This seems to be a more reasonable approach:6 Reasons Why Oprah Winfrey Doesn't Have to Weigh 200 Pounds. Granted, she's hawking a diet book, but that's better than being an ass about it.
Anyway, I definitely empathize with Oprah this time. I think the people being rude about it need to just shut it. They also need to maybe, just maybe, try to understand that thyroid conditions are difficult. It's probably not surprising that someone who has a history of weight issues can easily gain weight in this situation.
I'll be curious to see what the article in next month's O has to say on it.
I hope she stops the yo-yo dieting, accepts her body and aims for a healthy body. There is nothing wrong with not being skinny as long as you're in shape.
Huffington Post: Officially Obese: What Does that Mean for You? Sphere: Related Content
Last night I had a craving for gummy candy of some sort. The closest thing I could find in the local store were these:
Mickey Mouse and Friends, Gummi Candy.
This, for a change, is marketed to kids.
ZenKimchi had a post that is MIA for some reason, but I got screen shots (sorry Joe but there is always Google's cache to draw from).
Granted, I never thought of Smurfs when I've seen it. I thought of huge dollops of whipped cream on some decadent dessert that I can't eat without a huge dose of insulin.
But Brian in Jeollanam-do expresses the requisite amount of comic rage: I'll see your Smurf hat and raise you a gay ass Snowman hat.
*cough* ... *laugh*
Good Lord, full grown and good-looking men looking like buffoons to sell ice cream, oh, the virtues of capitalism and consumerism.
However, I will miss the cutesy stuff you see in Asia. I've got to say it's fun being the smug Westerner laughing at this stuff.
It's also fun being the geeky Westerner who gives in from time to time and indulges in it. Sometimes being silly is fun ;)
Tuesday, December 16, 2008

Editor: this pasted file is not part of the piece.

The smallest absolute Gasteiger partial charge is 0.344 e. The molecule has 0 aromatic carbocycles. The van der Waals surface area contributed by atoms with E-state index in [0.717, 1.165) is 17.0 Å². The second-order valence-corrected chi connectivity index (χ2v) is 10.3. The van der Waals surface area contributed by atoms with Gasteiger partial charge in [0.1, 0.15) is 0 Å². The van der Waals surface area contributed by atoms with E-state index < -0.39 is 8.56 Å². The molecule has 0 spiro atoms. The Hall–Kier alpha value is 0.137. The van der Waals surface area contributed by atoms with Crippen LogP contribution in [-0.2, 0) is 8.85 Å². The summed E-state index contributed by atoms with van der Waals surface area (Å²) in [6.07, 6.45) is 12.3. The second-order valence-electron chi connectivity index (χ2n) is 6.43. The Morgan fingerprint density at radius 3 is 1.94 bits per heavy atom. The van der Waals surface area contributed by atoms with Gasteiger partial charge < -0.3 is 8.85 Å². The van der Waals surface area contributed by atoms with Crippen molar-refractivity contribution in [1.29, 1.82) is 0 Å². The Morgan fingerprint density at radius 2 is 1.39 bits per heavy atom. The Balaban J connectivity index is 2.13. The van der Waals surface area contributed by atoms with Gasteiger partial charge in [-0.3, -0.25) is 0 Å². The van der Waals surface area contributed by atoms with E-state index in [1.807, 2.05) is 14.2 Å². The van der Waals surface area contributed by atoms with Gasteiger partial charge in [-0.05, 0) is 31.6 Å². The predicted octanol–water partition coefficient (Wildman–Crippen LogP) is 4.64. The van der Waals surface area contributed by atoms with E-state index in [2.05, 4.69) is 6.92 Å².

Let me say this very clearly. I don't care that much about the Madoff financial scandal that is filling the headlines.
I do care that many non-profits that invested with Madoff can't fund some great causes because the income from this Ponzi scheme is now gone. I do care that people that invested with him have lost their income streams. I do care that some of these people will be forced to put their homes on the market in what is nothing less than a crap economy.
However, what bothers me is how the SEC and others just didn't pick up on something being terribly wrong. Yes, there were investigations, but they didn't keep digging and analyzing when they couldn't figure it out. The SEC has admitted they dropped the ball on this one.
So some experts knew *something* was wrong but couldn't put their finger on it. Granted hindsight is 20/20 but this quote is from someone who advised his clients to not invest:
Jake Walthour, a principal at the hedge fund consulting firm Aksia LLC, said his firm was hired to investigate Madoff's business dealings by a potential investor several years ago.The problem is a lot of people did invest.
The probe raised several red flags, he said. Madoff's returns were "abnormally smooth" from month to month and had none of the volatility usually associated with stock investments. It seemed impossible to replicate his investment strategy or verify his track record.
Madoff claimed to be moving as much as $13 billion in and out of the market every month but "no one on the street could verify it or even see his footprints," Walthour said. "That organization was incredibly secretive."
He only issued simple paper reports to investors, not detailed electronic data streams that indicate how those investments are doing. There were few if any outsiders involved in his business. His auditor was a tiny accounting firm in Rockland County that no one had ever heard of before.
"We decided there are several scenarios here, one of which is, this could be a Ponzi scheme," Walthour said. "None of our clients invested."
Another interesting insight:
"There's no Duke Endowment [among the list of Madoff investors]," Hedges says. "There's no Harvard management, there's no Yale, there's no Penn, there's no Weyerhauser, no State of Texas or Virginia Retirement system."What's that saying that everyone is told not to ignore? "If it's too good to be true then it probably is." This was too good to be true, and people allowed themselves to be taken.
The reason is simple, in Hedges' view. Letting Madoff manage your money "wouldn't pass an institutional-quality due diligence process," he says. "Because when you get to page two of your 30-page due diligence questionnaire, you've already tripped eight alarms and said 'I'm out of here.' " In short, in Hedges' opinion, any sophisticated entity that actually did its homework would have seen the warning signs.